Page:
David was around 15 years old when the Lord instructed Samuel to anoint him as the new king. He spent the next 15 years both serving Saul and running from him. But Saul’s time was about to be up:
“Now the Philistines attacked Israel, and the men of Israel fled before them. Many were slaughtered on the slopes of Mount Gilboa. The Philistines closed in on Saul and his sons, and they killed three of his sons – Jonathan, Abinadab, and Malkishua. The fighting grew very fierce around Saul, and the Philistine archers caught up with him and wounded him severely. Saul groaned to his armor bearer, ‘Take your sword and kill me before these pagan Philistines come to run me through and taunt and torture me’” (I Samuel 31:1-4a, NLT).
“But his armor bearer was afraid and would not do it. So Saul took his own sword and fell on it. When his armor bearer realized that Saul was dead, he fell on his own sword and died beside the king. So Saul, his three sons, his armor bearer, and his troops all died together that same day” (I Samuel 31:4b-6).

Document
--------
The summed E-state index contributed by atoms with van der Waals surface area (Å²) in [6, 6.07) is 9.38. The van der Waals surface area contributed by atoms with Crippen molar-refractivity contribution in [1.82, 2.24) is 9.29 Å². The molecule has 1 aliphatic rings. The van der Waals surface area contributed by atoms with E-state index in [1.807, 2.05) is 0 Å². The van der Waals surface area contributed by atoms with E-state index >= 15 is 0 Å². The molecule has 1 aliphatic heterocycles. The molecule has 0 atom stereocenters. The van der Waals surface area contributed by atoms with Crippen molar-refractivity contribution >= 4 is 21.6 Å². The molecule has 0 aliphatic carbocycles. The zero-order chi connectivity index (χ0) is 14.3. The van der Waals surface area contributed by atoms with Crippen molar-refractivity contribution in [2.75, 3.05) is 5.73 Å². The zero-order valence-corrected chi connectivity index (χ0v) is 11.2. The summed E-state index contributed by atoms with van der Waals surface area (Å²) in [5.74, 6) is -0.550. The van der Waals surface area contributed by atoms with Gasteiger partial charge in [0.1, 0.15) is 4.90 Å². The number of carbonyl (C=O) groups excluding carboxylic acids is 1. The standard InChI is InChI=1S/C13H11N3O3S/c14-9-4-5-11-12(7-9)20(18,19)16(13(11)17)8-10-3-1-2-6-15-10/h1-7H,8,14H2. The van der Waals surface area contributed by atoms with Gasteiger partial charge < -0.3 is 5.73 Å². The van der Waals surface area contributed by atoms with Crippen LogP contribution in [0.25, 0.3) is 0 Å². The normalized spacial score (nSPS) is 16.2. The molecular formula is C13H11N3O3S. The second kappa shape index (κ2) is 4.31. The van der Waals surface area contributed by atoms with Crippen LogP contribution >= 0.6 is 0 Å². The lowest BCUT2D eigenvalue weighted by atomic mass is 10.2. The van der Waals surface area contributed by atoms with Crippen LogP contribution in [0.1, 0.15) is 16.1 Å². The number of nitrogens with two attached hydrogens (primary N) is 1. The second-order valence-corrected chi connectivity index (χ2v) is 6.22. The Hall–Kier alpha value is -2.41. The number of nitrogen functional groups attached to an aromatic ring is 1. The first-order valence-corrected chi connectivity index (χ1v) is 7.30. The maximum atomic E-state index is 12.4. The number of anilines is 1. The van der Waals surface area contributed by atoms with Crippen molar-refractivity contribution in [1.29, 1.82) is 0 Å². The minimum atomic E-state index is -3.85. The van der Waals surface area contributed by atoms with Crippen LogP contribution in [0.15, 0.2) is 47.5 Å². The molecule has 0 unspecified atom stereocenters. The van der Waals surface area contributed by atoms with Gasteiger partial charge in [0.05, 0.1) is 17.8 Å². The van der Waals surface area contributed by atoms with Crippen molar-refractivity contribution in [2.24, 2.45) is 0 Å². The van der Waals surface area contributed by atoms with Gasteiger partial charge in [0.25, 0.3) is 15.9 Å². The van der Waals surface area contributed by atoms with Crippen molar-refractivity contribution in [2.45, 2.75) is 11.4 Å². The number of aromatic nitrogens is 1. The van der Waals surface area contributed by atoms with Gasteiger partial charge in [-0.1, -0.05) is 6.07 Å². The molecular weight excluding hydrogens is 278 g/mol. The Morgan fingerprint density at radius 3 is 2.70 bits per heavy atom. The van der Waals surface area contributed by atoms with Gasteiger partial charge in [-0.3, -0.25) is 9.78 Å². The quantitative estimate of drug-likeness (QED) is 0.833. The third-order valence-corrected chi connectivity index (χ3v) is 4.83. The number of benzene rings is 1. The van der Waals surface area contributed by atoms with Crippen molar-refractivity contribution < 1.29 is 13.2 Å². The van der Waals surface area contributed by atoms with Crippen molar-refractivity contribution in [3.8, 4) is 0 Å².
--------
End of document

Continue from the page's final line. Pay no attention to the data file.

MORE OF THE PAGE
David, off fighting his own battle, had no idea what had happened. “David returned from his victory over the Amalekites and spent two days in Ziklag. On the third day a man arrived from Saul’s army camp. He had torn his clothes and put dirt on his head to show that he was in mourning. He fell to the ground before David in deep respect. ‘Where have you come from?’ David asked. ‘I escaped from the Israelite camp,’ the man replied. ‘What happened?’ David demanded. ‘Tell me how the battle went.’ The man replied, “Our entire army fled from the battle. Many of the men are dead, and Saul and his son Jonathan are also dead” (II Samuel 1:1b-4).
Fifteen long years of trying to stay alive while a madman sought his life. Surely David and his men were a happy bunch when they heard this news! But no, this is how they reacted:
“David and his men tore their clothes in sorrow when they heard the news. They mourned and wept and fasted all day for Saul and his son Jonathan, and for the Lord’s army and the nation of Israel, because they had died by the sword that day” (II Samuel 1:11-12).
David was a man of honor. He trusted God to place in authority whomever He chose. He trusted God to remove that person from authority whenever He was ready to do so. David saw his opportunities to kill Saul for what they were: tests.
David guarded his integrity. So should you. Your integrity is priceless. And there is no real integrity outside of a life committed to Jesus.
“If humanity does not opt for integrity we are through completely. It is absolutely touch and go. Each one of us could make the difference.” (R. Buckminster Fuller)
Copyright © 2012
Judy Woodward Bates